Ramirez and Ted Williams: Red Sox present reflects past


The heat is on for new Red Sox outfielder Hanley Ramirez. Indifference on the base paths, questionable decision making in the field and the negativity that was preached by many in Red Sox Nation. A disaster in the making. But the potential bat!

Ramirez switched positions and did so willingly. The move to left field has not been as seamless as expected. An examination of the metrics shows a preponderance of negatives and the eyeball test brings back memories of Manny Ramirez and “Manny being Manny” as a way to dismiss the flounders in the outfield. This is nothing new.

Jim Rice was a DH in the making. Rice was being compared to Carl Yastrzemski and that was bound to cause the aura of negativism to creep in. Rice tried, but the skill set was not present.

Kevin Youkilis was moved into outfield for an attempt to get his OBP into the lineup, of the 22 outfield games, 20 were in left field. This was a professional embarrassment. An infielder, who like Hanley, had “adjustment” issues. The experiment was quickly and mercifully abandoned.

In Pittsburgh, Jason Bay had to patrol a rather expansive outfield and it was reflected in negative fielding metrics. In Boston the results showed an improvement, but hold off those Gold Glove votes. Compared to Manny, Bay was Alex Gordon. However, Bay, Youk and Rice it was defensive inabilities and that’s where it ended.

“When Williams came up, he didn’t seem to know what the rules were. He would speak to veterans as if they were underlings or inferior to him. He would practice his swing in the outfield between pitches. These were things you weren’t supposed to do. … The culture sort of beats those things out of you, which is kind of a shame for fans.” – Rob Neyer

So if one wants some real indifference let’s go back to one Ted Williams – the greatest of the greats, folks, but that was with the bat. The glove was just for decorative purposes.

Williams was notorious for having a petulant personality and that was on display in his very first day of camp. Veterans were appalled by the bravado in an age when the perfect rookie was a quite rookie. For Williams the fielding part of the game was a requirement that one must fulfill to get the next at bat.

In his rookie season, Williams played right field or was it right field that played Williams? This was pre bullpen so the area was even more spacious than now and the result was in 1940 Williams was shuttled to left field after 19 errors in right.

Williams, like Ramirez, liked to hit. Loved to hit. Lived for it. Everything else was secondary. In left field, in the early part of his career, Williams would often take practice swings while the game was in progress. On the base paths you would have the questionable decisions, the occasional not sliding and the not taking an extra base or attempting to take it when not available. As Williams matured the on the field mental miscues diminished, but the fielding never really became a trademark for Williams.

I grew up listening to “Well, he knows how to play the wall.” That became the justification for what was either indifference, lack of ability or hustle, but I will add my personal caveat. Williams did know the intricacies of the wall with the unique bounces. Still, getting to the ball quickly and preventing a long single from becoming a double never really became a defensive plus. An examination of the metrics employed since 1953 do show a significant negative Total Zone, so the glove certainly did not match that bat.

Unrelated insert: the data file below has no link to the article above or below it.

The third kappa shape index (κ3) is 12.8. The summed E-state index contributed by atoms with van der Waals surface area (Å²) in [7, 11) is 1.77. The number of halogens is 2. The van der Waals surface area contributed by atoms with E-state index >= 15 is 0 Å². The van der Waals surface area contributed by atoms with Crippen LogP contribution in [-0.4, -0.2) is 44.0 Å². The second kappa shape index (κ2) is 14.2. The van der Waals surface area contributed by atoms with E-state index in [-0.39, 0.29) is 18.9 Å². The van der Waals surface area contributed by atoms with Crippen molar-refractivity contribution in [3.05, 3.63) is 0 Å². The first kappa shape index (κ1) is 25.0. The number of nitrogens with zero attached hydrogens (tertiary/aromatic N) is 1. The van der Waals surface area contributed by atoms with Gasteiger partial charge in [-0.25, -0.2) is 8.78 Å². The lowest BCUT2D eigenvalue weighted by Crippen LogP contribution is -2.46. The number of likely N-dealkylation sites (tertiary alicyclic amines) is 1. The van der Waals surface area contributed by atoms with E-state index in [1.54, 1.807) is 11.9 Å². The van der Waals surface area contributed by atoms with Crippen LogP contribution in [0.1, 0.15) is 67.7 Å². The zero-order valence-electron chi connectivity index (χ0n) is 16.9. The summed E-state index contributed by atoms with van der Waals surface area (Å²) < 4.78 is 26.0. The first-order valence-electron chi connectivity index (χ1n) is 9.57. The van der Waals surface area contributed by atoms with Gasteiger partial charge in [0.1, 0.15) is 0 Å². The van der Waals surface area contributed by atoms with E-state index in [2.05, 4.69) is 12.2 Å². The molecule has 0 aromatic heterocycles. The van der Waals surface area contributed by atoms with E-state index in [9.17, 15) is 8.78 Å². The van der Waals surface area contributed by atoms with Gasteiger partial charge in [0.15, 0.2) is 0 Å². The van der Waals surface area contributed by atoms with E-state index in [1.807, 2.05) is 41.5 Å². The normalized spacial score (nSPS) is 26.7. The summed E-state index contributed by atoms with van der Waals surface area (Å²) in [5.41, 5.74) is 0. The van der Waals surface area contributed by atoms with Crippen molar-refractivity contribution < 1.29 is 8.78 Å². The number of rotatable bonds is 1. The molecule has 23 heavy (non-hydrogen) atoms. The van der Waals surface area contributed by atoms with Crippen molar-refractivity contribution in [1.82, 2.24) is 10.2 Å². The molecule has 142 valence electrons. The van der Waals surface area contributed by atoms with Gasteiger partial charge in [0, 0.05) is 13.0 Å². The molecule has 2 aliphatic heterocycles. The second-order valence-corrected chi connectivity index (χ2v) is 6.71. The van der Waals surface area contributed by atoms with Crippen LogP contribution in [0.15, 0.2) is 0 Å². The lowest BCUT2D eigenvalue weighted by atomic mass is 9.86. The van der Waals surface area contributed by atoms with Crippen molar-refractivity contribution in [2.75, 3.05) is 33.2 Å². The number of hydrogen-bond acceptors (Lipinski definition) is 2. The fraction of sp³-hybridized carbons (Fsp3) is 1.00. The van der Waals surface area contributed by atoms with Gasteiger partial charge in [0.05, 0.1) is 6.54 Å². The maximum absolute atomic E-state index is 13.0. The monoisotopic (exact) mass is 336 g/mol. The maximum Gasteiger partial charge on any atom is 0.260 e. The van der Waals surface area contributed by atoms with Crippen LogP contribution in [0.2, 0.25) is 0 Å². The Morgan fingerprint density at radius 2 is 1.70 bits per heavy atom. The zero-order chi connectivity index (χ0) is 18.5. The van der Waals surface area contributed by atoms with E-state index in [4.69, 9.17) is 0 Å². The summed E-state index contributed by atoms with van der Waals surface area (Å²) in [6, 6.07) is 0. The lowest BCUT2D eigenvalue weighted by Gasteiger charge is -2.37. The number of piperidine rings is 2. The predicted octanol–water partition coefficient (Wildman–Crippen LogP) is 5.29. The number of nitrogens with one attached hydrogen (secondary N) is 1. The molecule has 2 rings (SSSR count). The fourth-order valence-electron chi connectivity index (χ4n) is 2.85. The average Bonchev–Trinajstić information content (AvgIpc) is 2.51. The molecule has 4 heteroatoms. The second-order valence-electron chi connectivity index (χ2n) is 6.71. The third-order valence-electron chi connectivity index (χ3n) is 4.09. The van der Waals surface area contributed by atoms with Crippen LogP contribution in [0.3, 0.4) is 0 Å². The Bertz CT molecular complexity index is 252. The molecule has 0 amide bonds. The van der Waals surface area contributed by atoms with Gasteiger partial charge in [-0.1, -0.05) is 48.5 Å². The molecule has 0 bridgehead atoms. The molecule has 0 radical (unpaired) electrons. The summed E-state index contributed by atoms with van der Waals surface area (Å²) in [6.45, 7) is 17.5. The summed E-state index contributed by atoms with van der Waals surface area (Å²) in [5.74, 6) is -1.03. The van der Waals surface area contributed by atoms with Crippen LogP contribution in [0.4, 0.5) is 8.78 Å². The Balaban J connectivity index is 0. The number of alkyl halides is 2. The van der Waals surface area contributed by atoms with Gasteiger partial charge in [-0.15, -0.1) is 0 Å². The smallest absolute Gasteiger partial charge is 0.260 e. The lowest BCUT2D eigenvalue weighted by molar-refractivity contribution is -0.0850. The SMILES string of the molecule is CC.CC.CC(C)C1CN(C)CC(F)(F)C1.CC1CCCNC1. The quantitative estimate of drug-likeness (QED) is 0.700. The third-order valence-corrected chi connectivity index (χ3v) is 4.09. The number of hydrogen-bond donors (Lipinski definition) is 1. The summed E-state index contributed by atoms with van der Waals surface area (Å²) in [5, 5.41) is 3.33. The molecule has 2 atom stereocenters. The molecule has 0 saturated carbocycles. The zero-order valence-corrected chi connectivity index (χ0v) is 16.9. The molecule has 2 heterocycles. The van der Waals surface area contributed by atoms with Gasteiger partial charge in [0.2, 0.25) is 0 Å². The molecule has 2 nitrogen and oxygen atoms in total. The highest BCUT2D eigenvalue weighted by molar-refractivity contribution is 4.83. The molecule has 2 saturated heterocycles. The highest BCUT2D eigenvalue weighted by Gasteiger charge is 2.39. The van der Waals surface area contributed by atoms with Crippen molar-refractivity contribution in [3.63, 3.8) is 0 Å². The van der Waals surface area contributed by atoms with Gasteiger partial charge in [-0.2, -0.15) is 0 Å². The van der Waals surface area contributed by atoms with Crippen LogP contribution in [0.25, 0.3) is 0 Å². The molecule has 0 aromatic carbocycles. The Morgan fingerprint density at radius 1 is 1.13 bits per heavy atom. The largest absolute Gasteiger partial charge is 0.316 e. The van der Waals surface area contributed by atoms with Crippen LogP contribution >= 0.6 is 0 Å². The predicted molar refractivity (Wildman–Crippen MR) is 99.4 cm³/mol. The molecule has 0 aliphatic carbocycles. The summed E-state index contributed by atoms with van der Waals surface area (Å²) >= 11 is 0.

Then came the hitting and this was a master at work. Michelangelo with a bat. The perfect swing. To me Williams was close to a .700 hitter since a good one-third of his outs were balls that were crushed. Maybe it is the view of age on my part, but that seemed unique to Williams compared to other players – both contemporaries and up to the present. Williams just seemed to have an inordinate number of outs that were hit exceptionally hard.

Williams was as egotistical and stubborn as a player could get. Just his rejection of adjusting to the “Williams Shift” is a prime example. With his honed hitting skills Teddy Ballgame would have eaten that shift up. In left it was an adventure. But that glove? I would watch him wait for the ball and not charge for the ball grounded into left.

Williams had a lifeline in his defensive career – really two lifelines. One was Dom DiMaggio and the other Jim Piersall. Both were as good as it gets in center-field and that was a savior on more than one gap hit erased by both superior glove men who could track down a line drive or a hit in the gap with the best of them.

Red Sox fans are enraptured by hitting. You put up the numbers every other transgression from tossing a bat and hitting Joe Cronin’s housekeeper to the endless antics of “Manny being Manny.” That is where Hanley sits. He was hired to rake. Hanley Ramirez finishes top five in RBI and home runs, then it’ll be “Hanley being Hanley.”

As a notation to this article in it is written to simply reflect on a very public criticism that Williams faced his entire career. There are ample stories in numerous books that point that out. When you read of the wonders of Mike Trout and Bryce Harper be aware that at age twenty-two Williams hit .406. At age twenty-three it was a Triple Crown. At age twenty-four it was U.S. military service.

For a profile on what Ted Williams numbers may have translated to without military service reference this article.

More from BoSox Injection